Journal of Neuroscience and Neurological Disorders

Case Report

Direct Carotid Puncture for Flow Diverter Stent Insertion

Bhogal P1* Phillips TJ2 and Makalanda HLD1

1Department of Neuroradiology, The Royal London Hospital, ST. Bartholomew’s and the Royal London Hospital NHS Trust, London, UK

2Neurological Intervention & Imaging Service of Western Australia, First Floor G Block, Sir Charles Gairdner Hospital, Verdun St, Nedlands, Perth, 6009 Australia

*Address for Correspondence: Dr. P. Bhogal, Department of Neuroradiology, The Royal London Hospital, St. Bartholomew’s and the Royal London Hospital NHS Trust, London, UK, Tel: 00 44 7815 937220; Email:

Dates: Submitted: 01 June 2017; Approved: 29 June 2017; Published: 30 June 2017

How to cite this article: Bhogal P, Phillips TJ, Makalanda HLD. Direct Carotid Puncture for Flow Diverter Stent Insertion. J Neurosci Neurol Disord. 2017; 1: 024-028. DOI: 10.29328/journal.jnnd.1001004

Copyright License: © 2017 Bhogal P, et al. This is an open access article distributed under the Creative Commons Attribution License, which permits unrestricted use, distribution, and reproduction in any medium, provided the original work is properly cited.

Keywords: Aneurysm; Flow diverter; Stent; Carotid puncture


Objective: To report our experience of direct carotid puncture and its use in the management of a large and rapidly expanding cavernous aneurysm.

Methods: A patient with a cavernous aneurysm that measured 25mm in maximum diameter underwent treatment with flow diversion. The initial treatment strategy was parent vessel occlusion however she failed the balloon occlusion test at 3 minutes. Due to extremely tortuous vessels stable access via a common femoral artery approach was impossible to achieve. We present our strategy, the post-operative management and long term results.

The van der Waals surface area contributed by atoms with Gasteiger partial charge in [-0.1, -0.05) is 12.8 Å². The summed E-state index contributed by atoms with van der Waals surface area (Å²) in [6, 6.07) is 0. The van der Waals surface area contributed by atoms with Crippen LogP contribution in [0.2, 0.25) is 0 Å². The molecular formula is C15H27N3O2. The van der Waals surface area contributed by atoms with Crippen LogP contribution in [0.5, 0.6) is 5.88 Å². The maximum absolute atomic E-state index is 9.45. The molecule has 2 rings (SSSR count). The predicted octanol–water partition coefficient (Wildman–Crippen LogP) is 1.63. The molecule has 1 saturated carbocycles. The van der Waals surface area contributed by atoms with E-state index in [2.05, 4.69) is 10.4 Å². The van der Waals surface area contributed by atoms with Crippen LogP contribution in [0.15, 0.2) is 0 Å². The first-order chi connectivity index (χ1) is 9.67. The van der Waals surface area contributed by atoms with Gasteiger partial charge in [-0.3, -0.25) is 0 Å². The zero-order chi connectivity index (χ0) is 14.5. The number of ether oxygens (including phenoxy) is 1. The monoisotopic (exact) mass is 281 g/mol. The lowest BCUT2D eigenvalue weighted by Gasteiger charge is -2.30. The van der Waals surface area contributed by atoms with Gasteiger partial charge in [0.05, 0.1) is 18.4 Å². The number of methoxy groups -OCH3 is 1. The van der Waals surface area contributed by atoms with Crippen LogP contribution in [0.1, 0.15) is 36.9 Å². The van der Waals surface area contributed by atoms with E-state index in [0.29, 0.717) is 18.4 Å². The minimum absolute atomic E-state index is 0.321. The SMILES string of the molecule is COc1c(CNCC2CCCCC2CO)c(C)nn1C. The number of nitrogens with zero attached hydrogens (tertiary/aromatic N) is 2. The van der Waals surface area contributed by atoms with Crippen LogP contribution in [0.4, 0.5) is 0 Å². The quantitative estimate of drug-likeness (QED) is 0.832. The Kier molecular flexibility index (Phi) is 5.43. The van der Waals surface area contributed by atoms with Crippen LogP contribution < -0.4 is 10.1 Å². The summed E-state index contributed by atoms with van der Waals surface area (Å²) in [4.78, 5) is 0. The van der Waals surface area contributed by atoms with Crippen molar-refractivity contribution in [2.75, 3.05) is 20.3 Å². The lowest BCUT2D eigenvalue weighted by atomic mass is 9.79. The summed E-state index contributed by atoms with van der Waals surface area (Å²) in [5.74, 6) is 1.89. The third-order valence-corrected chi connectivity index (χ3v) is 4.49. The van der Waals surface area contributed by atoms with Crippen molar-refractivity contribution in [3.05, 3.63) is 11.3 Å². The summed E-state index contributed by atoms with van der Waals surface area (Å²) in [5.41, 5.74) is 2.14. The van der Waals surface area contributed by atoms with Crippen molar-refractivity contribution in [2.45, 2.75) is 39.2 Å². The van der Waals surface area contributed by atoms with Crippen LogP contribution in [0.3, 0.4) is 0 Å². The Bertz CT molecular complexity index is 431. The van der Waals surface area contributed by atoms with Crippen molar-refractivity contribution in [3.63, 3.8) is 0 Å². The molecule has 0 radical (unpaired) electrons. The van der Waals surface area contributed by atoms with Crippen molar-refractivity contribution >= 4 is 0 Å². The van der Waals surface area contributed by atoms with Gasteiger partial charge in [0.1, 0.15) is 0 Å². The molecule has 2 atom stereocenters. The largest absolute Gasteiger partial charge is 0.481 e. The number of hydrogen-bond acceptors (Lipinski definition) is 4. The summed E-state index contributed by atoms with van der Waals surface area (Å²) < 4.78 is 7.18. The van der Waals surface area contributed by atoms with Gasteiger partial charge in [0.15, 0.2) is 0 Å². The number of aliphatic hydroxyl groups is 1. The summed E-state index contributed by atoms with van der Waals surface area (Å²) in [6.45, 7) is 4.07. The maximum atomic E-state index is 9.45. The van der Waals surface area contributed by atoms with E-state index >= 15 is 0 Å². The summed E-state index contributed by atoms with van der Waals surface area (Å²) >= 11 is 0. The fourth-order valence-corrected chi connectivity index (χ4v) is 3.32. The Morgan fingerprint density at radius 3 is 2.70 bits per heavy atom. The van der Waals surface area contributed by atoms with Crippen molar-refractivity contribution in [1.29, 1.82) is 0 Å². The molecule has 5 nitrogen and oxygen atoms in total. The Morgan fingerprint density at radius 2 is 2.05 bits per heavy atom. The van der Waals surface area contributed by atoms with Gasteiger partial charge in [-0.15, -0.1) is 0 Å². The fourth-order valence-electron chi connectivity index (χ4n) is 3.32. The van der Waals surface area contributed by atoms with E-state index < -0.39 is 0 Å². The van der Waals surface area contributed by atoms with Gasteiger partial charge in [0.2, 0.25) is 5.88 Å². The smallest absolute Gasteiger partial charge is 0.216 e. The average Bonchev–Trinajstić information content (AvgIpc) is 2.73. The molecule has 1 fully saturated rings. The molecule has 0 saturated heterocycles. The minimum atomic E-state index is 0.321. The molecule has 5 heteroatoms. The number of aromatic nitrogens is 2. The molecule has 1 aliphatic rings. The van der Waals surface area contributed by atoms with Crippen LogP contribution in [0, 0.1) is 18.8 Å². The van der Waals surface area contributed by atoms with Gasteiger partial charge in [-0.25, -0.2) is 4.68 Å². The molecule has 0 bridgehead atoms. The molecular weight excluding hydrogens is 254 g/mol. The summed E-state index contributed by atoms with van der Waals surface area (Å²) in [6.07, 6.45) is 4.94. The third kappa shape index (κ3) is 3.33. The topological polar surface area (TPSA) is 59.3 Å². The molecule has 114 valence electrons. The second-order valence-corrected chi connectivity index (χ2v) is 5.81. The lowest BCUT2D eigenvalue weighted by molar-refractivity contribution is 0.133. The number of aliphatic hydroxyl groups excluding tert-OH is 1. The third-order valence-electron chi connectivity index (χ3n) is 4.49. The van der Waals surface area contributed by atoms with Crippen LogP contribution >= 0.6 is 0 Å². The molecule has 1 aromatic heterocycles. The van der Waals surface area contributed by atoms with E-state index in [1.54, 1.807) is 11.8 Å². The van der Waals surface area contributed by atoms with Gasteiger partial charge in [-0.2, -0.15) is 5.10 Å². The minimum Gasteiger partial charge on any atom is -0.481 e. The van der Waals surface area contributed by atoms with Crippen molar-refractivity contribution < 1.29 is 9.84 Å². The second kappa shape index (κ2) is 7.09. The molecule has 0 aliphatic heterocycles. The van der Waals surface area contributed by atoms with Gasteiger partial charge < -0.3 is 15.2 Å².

Results: Using a direct carotid puncture three telescoped Pipeline embolisation devices were successfully deployed across the neck of the cavernous aneurysm without complication. The puncture site formed a stable platelet plug after direct compression with an ultrasound probe for 90 minutes with no post-operative complications either intracranially or at the neck puncture site. At 2 year follow-up the aneurysm is completely excluded from the circulation.

Conclusion: Direct carotid puncture can be used as access for intracranial interventional procedures even if patients are on dual anti-platelet medication.


Endovascular procedures have increased in frequency and complexity in recent years. This increasing complexity has been in part due to the development of dedicated devices that allow access to the intracranial vasculature in cases of tortuous anatomy. Flexible catheters that provide stability during procedures is a pre-requisite for a safe and effective treatment however, in some instances this cannot be achieved via a common femoral approach. In these instances alternate routes of access need to be considered even though they may be unfamiliar particularly to junior interventionists. These alternate routes can include the radial, brachial, subclavian or common carotid arteries. In order to minimise complications a clear strategy is required not only for the puncture and procedure itself but also for the post-operative management. This is particularly true for direct carotid punctures and when patients are taking anti-platelet medications or anti-coagulants which is frequent in our patient population. Here we present a case of direct carotid puncture to deploy a flow diverting stent.


A 74-year-old female patient was being actively monitored for 10 years with a stable 5mm cavernous aneurysm. She represented at her annual check-up with a new 6th nerve palsy. Repeat MRA demonstrated that the aneurysm had rapidly expanded to 25mm in the intervening 12 months and referral to our department was made. She had no other comorbidity and was a non-smoker. After careful discussion about the relative benefits and risks of treatment the plan at a multidisciplinary meeting was made for catheter angiography and balloon test occlusion.